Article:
Lumpy Gravy can be a difficult album to get to grips with and even if you do it is not an album you will find yourself reaching for in the early hours,after having a few, tapping your foot in anticipation of what's to come. It's not that sort of record. It does, however, have a strange and baffling charm that with a bit of persistence may just work on you.
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on 10 September 2001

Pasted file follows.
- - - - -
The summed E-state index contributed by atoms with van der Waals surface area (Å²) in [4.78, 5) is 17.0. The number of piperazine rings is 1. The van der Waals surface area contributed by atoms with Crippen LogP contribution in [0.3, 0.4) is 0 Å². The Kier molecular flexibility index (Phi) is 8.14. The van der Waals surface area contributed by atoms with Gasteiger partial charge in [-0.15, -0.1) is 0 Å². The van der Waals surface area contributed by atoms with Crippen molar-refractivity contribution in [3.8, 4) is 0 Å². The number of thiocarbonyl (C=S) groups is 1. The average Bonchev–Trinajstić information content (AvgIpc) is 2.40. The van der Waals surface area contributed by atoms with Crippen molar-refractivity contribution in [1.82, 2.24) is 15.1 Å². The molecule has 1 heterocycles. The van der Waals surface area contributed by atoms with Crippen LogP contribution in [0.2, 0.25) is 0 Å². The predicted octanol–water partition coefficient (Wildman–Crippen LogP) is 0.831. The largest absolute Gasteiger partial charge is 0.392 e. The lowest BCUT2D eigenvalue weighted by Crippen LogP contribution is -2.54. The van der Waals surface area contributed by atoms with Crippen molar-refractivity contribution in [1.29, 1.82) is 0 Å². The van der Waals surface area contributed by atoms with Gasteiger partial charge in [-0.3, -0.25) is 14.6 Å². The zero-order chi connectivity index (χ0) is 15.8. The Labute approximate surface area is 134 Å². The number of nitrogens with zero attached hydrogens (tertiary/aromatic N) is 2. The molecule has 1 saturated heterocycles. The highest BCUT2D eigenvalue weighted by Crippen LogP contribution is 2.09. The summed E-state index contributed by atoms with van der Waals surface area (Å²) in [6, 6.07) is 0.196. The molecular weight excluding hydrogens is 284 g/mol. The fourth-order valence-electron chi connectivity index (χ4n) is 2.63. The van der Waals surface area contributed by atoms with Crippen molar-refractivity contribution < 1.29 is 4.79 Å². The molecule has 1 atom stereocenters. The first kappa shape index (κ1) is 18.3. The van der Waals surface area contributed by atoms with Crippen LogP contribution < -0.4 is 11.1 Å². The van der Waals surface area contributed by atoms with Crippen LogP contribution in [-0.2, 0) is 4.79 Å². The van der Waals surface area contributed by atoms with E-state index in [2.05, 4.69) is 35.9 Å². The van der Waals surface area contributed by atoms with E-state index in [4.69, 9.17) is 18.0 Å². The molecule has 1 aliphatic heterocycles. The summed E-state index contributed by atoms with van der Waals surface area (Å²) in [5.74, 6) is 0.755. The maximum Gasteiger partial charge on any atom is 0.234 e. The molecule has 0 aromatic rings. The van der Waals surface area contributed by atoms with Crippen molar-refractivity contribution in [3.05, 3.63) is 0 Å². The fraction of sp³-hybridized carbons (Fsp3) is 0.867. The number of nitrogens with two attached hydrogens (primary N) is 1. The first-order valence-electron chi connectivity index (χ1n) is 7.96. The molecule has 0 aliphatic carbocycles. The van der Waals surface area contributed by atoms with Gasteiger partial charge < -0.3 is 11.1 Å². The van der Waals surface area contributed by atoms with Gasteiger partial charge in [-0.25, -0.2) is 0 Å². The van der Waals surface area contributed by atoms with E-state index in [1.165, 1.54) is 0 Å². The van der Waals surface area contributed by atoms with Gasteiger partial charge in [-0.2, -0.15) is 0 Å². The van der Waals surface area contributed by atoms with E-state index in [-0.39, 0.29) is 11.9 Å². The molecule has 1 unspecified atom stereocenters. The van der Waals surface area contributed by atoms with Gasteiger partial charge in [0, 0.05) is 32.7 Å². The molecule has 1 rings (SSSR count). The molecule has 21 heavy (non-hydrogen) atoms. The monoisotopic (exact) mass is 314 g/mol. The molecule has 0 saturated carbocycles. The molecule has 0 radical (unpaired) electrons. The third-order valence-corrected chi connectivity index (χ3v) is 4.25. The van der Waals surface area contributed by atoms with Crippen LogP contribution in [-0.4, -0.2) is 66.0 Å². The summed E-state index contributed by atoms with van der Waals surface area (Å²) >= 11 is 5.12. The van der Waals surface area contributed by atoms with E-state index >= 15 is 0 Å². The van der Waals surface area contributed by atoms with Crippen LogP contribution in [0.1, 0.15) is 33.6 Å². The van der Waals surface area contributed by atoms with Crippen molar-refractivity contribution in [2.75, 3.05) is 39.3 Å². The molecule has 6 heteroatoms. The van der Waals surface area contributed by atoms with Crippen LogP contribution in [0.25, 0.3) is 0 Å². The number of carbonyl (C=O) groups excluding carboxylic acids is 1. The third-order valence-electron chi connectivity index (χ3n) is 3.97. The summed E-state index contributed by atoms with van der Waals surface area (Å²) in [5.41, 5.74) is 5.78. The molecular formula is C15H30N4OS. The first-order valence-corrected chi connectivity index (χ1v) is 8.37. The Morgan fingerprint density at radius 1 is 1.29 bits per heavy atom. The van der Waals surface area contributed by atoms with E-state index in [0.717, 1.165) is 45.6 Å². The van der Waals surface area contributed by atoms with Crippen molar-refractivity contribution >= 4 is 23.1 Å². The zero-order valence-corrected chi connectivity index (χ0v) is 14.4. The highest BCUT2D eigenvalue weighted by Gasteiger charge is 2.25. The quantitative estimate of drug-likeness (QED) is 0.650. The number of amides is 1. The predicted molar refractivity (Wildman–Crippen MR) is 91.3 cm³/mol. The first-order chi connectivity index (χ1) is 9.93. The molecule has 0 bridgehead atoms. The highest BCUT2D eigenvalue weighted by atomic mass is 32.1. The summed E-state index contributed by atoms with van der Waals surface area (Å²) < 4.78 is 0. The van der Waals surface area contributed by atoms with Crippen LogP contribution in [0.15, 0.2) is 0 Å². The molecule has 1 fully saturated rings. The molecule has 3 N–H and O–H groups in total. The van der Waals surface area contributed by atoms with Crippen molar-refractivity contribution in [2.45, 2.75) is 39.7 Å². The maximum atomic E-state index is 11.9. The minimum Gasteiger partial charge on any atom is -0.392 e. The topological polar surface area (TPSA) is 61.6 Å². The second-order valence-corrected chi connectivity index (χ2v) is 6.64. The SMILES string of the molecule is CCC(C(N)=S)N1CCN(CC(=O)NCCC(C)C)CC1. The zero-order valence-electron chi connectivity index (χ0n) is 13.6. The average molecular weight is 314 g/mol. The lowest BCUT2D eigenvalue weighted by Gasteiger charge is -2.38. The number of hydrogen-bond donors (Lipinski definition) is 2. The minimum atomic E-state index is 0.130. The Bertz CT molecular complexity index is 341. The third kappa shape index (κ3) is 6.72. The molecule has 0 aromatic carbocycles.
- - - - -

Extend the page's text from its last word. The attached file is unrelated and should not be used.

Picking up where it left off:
An important stage in Zappa's evolution into a serious composer, and a brave move for a rock star in his 20s in 1968. This represents Zappa's first fully orchestral release, and may well be unique in that Zappa doesn't play a single note on the entire album. The majority of the album is made up of strange, mumbling snatches of conversation between various Mothers of Invention, groupies, and anyone else who happened to be wandering by the studio (allegedly recorded inside a piano) which, while ocassionally amusing, can tend to drag a little (even for a die-hard Zappaphile like myself). However, these indulgences are well worth trawling through when the suite turns to more serious matters, and Zappa conducts the Abnuceals Emuukha Elkectric Symphony Orchestra and Choir. These excursions owe much to Zappa's love of early-20th century German avant-garde composer Edgar Varese, and range from staccato percussion pieces, through dissonant orchestral stutters, to the highlight of the album, the theme 'Oh No' (later to be re-recorded, with lyrics, for 'Weasels Ripped My Flesh' - and, as such, - along with the strangely affecting surf-pop rendition of 'Take your clothes off' from 'We're only in it for the money' - representing the birth of Zappa's 'conceptual continuity' i.e. the impulse to continually revisit past themes and melodies). Typically, however, even the beautiful, swinging, expansive, groovy theme of 'Oh No, is somewhat infuriatingly cut up into two pieces with a lot of extraneous dialogue between the two halves.